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Thursday, March 28, 2013

The Nimble Dance of a Rich Legacy Software Company

SAS Institute, the world’s largest private software company, is mainly known for two things. It was the pioneer maker of sophisticated software for analyzing data, long before anyone was using the terms analytics or Big Data.

SAS is also known for the seemingly lush life on its corporate campus in Cary, N.C., with on-site doctors, gyms, swimming pools, day care, even barbers. In 2012, SAS ranked second in Fortune magazine’s annual list of the best companies to work for, trailing only Google.

With big companies and start-ups plunging into the data analysis business in recent years, SAS looked vulnerable. The company’s software was not built for the new computing architecture of highly distributed, parallel computing, in which digital chores are cut up and spread across many microprocessors. And its software was designed for a world of mainly captive data, housed in corporate and government data bases, rather than the unruly realm of unstructured data, like Web pages and sensor signals.

In 2009, I wrote a long piece that looked at SAS and the challenges it faced. The headline read, “At a Software Powerhouse, the Good Life Is Under Siege.”

On Wednesday, SAS executives came to New York for an event at the Pierre Hotel to show off its retooled technology to customers. The code has been rewritten to run on modern hardware â€" so-called massively parallel computers. A new version, coming in June, will be able to run entirely in remote “cloud” data centers. “It’s a complete cloud distribution, totally cloud-ready,” James Goodnight, co-founder and chief executive of SAS, said in an interview.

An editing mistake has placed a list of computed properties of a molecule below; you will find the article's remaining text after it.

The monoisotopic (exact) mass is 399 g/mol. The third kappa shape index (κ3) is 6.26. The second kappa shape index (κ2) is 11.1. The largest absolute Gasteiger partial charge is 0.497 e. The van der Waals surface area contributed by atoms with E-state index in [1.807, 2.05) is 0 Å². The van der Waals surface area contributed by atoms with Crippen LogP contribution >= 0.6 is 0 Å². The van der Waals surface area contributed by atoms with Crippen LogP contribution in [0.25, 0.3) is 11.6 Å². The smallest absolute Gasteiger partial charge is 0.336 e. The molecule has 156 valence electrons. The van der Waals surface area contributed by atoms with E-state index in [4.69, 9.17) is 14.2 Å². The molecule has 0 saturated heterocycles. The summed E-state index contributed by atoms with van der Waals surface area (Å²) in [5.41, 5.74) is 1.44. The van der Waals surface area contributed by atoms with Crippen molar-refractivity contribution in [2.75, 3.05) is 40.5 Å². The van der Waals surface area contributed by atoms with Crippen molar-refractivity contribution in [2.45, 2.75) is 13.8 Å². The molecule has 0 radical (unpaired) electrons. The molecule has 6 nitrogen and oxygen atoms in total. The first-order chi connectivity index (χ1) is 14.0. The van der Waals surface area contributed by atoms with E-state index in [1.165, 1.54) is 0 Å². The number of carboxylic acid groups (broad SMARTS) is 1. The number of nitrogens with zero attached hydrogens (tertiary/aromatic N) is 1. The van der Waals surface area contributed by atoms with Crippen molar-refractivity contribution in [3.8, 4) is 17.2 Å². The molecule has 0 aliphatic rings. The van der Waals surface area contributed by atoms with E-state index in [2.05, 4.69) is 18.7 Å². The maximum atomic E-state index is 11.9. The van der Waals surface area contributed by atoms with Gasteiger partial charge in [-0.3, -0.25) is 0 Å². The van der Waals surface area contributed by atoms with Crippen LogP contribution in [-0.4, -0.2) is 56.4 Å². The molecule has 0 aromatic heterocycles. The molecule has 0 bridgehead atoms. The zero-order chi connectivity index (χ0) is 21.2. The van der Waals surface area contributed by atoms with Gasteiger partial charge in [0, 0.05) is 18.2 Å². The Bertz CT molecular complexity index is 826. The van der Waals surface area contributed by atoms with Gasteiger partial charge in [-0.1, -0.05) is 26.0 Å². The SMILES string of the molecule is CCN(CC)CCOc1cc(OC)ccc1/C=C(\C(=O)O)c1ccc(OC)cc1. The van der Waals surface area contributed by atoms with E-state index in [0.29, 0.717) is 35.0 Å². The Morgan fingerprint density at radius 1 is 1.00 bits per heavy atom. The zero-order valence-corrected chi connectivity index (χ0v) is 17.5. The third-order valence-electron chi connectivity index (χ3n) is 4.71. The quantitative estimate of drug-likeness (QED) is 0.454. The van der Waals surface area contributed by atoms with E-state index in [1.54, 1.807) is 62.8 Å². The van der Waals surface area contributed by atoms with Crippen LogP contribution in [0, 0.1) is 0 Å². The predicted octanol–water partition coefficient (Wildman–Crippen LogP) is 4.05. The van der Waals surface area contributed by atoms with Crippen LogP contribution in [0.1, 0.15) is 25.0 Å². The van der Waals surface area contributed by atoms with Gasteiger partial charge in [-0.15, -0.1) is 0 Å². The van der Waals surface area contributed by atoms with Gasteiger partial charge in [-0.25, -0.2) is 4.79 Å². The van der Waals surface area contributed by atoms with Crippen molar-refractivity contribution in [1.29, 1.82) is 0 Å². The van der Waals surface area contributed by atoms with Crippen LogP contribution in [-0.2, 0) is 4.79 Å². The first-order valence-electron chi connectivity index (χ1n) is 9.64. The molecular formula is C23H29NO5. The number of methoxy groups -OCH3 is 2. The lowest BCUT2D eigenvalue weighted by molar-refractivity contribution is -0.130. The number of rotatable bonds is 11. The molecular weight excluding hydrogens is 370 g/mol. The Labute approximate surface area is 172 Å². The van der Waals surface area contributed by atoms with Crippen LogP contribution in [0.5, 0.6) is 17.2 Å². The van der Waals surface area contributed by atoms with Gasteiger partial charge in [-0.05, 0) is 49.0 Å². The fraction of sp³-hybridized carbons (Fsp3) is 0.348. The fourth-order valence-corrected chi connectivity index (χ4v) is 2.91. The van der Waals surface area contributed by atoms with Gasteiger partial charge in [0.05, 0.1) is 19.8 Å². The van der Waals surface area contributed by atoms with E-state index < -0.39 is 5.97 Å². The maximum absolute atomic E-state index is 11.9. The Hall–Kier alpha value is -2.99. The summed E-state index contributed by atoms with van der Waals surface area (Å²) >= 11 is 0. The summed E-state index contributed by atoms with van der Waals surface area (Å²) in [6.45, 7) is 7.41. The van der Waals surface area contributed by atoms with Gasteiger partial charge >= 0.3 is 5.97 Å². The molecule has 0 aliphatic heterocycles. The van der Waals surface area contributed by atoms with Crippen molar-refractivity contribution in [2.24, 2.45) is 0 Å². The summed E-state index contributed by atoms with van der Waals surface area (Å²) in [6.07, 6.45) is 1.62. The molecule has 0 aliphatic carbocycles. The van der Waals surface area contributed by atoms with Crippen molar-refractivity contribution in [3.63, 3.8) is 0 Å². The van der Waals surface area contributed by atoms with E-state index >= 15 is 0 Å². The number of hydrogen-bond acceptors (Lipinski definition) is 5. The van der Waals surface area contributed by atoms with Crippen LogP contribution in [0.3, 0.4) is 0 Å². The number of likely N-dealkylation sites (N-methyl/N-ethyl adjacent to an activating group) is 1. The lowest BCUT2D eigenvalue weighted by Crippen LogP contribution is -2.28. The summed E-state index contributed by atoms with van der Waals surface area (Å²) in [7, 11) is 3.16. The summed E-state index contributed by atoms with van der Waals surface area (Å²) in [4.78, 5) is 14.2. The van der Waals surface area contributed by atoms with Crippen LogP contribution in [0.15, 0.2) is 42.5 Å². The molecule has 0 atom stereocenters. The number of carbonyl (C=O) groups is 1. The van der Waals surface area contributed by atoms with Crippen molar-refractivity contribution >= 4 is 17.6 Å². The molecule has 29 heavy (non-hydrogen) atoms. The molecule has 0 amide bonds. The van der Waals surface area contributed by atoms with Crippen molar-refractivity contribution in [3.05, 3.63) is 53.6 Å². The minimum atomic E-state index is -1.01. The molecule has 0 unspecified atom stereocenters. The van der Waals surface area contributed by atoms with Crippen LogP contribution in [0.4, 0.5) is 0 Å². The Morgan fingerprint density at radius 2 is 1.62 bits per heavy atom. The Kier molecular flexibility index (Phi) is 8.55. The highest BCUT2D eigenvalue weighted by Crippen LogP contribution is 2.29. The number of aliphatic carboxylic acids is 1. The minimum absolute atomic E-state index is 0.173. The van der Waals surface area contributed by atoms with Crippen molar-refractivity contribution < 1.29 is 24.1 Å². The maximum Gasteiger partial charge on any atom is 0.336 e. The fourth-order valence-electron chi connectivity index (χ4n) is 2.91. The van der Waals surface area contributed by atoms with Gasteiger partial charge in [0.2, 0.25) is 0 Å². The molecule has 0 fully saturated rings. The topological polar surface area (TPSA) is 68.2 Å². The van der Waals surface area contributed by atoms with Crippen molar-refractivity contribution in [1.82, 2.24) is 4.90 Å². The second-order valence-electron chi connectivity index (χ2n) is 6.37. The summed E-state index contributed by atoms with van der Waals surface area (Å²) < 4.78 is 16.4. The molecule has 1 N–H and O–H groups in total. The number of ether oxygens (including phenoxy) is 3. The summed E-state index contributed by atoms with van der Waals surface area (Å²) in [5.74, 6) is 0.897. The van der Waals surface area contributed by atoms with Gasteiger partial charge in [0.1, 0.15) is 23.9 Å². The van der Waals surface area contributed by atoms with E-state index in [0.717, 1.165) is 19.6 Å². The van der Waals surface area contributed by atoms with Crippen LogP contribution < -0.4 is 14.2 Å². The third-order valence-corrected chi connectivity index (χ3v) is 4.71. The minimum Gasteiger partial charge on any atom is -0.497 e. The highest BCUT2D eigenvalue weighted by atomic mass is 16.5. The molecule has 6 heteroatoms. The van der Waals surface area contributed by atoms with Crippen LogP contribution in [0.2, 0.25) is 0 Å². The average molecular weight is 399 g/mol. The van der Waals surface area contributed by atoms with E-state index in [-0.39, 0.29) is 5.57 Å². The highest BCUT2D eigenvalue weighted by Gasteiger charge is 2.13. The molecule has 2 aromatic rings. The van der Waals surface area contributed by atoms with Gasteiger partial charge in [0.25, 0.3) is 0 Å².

Those clouds can be private ones operated by companies or government agencies. But SAS has its own hosted data centers, and its software now also runs on Amazon’s Web Services cloud.

SAS has developed new visual tools â€" so users can do data analysis with a point-and-click on a laptop, or swipe-and-tap on an iPad tablet, as SAS demonstrated this week. The goal is to broaden the base of SAS users well beyond its traditional core of SAS-trained data experts. “Democratizing data is exactly what this is about,” said James Davis, an SAS senior vice president and chief marketing officer.

SAS, to be sure, faces a long list of rivals from giants like I.B.M. and Oracle, to data analysis software specialists like Tableau Software, TIBCO Spotfire and MicroStategy, and a host of ambitious start-ups. The market for Big Data technology will be a competitive hotbed for years, and how things will play out is uncertain.

But industry analysts say SAS has made considerable progress and shown real agility, especially for an established company.

“SAS is a real canary in the coal mine for how legacy software companies respond to massively parallel computing and Big Data,” said Merv Adrian, an analyst at Gartner. “And the company has done a pretty impressive job.”

As a private company, SAS does not report its financial results. But Mr. Goodnight said its revenue grew 5.5 percent last year, held down by weakness in Europe and a strong dollar against the euro, which reduced reported sales. Europe is about the size of the United States as a market for SAS.

This year, Mr. Goodnight said, SAS hopes to achieve a 12 percent growth in revenue. The revamped product line with visual tools and cloud offerings are fueling that optimism.